Ritual slaughter in Poland

Hopefully, Poland will make legislative amendments in its animal cruelty laws so that Jews and Muslims can adhere to their religious faith.

Ritual slaughter 311 (photo credit: Reuters)
Ritual slaughter 311
(photo credit: Reuters)
There is a horrible irony in the decision by Poland’s top court to ban ritual slaughter on Polish soil. The country that was the scene of the massacre of the largest Jewish community in Europe at the time has the audacity to adopt a holier-than-thou moral stance on animal cruelty precisely at a time when the 27-member European Union is poised to adopt a sweeping affirmation of ritual slaughter.
Polish Attorney-General Andrzej Seremet, at the request of animal rights’ groups, convinced Poland’s constitutional court last week that a 2004 amendment allowing ritual slaughter on religious grounds was unconstitutional because it contravened animal rights legislation dating back to 1997.
Under the 1997 laws, slaughter should only “follow the loss of consciousness” after a farm animal is stunned.
But since the stunning of animals before slaughter is prohibited by Jewish and Islamic law, the court decision effectively bans shechita and dhabiha.
If allowed to remain in place, the ban would have a significant impact on the availability and affordability of kosher and halal meat. An investigative report conducted by the haredi weekly Mishpacha found that even in Israel kosher meat prices would rise.
Poland’s for-export industry of kosher and halal meat was worth approximately $259 million last year, according to the French news agency AFP, with kosher exports accounting for 20 percent, according to Piotr Kadlcik, president of the Union of Jewish Communities in Poland.
But beyond the economic ramifications, the Polish ban raises moral issues. The Nazi regime’s obsession with extensive animal protection legislation – banning production of foie gras, prohibiting the docking the ears and tails of dogs without anesthesia and, of course, forbidding shechita – is proof there is no inherent correlation between a concern for animal welfare and high moral standards.
Dr. Temple Grandin of Colorado University, a renowned expert on humane treatment and slaughter of livestock, has noted that when performed properly, religious slaughter causes little, if any, suffering. Because the carotid arteries that bring blood to the brain are severed during shechita, the animal normally loses consciousness within a few seconds.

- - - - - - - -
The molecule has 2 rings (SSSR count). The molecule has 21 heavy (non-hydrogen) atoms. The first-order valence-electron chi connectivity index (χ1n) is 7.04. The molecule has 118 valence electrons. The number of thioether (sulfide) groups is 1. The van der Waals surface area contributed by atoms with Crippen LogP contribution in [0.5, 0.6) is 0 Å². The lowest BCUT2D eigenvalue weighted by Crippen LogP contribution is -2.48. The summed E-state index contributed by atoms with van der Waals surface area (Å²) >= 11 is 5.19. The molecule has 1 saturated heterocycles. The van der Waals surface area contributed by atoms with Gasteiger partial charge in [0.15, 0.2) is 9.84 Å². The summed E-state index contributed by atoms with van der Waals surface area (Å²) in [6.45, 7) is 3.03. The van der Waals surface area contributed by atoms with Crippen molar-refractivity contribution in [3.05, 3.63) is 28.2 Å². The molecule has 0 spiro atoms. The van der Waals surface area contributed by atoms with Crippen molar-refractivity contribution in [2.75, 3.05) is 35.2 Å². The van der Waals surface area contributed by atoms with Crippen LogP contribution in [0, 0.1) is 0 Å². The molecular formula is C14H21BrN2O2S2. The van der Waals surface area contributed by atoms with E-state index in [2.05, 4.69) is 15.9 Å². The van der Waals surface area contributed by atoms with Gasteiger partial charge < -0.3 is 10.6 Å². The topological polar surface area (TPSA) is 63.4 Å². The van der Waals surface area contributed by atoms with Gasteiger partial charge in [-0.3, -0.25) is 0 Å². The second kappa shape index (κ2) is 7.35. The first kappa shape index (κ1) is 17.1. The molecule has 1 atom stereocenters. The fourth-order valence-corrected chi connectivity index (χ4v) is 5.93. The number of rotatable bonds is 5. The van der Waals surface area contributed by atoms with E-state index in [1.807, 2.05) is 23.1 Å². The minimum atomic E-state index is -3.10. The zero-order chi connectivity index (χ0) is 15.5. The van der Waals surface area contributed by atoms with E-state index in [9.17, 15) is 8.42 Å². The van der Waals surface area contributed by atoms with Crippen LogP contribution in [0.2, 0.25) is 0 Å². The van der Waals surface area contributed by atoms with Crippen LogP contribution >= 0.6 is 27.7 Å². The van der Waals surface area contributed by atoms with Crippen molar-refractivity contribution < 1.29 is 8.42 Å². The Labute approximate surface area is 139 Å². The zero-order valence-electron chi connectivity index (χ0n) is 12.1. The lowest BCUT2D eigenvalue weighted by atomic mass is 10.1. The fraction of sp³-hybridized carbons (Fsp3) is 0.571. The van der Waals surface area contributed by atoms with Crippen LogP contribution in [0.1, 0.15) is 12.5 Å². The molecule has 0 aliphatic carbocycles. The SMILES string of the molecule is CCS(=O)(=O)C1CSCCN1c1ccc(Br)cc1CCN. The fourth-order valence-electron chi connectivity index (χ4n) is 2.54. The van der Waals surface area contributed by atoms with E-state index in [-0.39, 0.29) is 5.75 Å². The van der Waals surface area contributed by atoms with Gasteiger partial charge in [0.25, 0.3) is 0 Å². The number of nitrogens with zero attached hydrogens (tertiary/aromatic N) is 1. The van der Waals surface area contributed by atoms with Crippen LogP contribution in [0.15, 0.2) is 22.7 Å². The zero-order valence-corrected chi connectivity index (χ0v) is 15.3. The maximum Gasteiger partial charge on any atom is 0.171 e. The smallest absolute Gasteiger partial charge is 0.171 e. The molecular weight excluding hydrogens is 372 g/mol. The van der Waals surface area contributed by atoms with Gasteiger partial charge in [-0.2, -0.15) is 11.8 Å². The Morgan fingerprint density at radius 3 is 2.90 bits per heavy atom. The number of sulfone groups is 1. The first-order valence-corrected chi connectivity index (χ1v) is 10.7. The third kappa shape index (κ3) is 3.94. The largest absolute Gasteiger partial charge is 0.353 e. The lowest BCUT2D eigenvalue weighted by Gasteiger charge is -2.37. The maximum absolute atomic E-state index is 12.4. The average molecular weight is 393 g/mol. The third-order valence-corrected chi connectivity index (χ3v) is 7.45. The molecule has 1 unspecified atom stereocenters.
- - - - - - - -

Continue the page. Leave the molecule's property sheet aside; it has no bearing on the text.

And as Grandin herself has testified, the cow often does not even seem to feel the cut of the shochet’s knife.
In contrast, stunning procedures, when performed improperly, can cause tremendous suffering. The motivation behind bans on religious slaughter often has little to with sincere moral sensitivity.
Europe’s rightist parties often target religious practices such as ritual slaughtering, circumcision or restrictions on the building of mosques as ways of discouraging Muslims from immigrating to or remaining in their countries. Switzerland’s decision at the end of the 19th century to ban shechita was motivated by a desire to keep Jews out.
In the 21st century, the Jewish community of New Zealand warned that the ban on shechita – which has since been lifted – would deal a severe blow to Jewish continuity since it would discourage rabbis, Jewish educators and other religiously committed Jews from moving there.
It would be a horrible injustice if less than seven decades after nearly all of Poland’s Jewish population of three million were murdered, a ban on shechita were to endanger the miniscule community of just 6,000 that makes up Poland’s Jewish population.
Thankfully, Polish government officials seem to be aware of the sensitivity of the situation. On January 1, 2013, Poland and nearly all of the EU’s member states are expected to implement Regulation 1099 – a set of rules drawn up to legalize ritual slaughter in the EU.
Poland’s Agriculture Minister Stanislaw Kalemba told Polish radio that the EU law took precedence, and would remove any doubt about the legality of the practice in Poland.
Using arguments of morality to bash ancient religious traditions – as evidenced by recent attacks on ritual slaughter and circumcision – is often nothing more than a tactic for disguising deep-seated bigotry.
Hopefully, Poland will make the necessary legislative amendments in its animal cruelty laws so that Jews – and Muslims – can adhere to their religious faith. Failing to do so would be moral hypocrisy.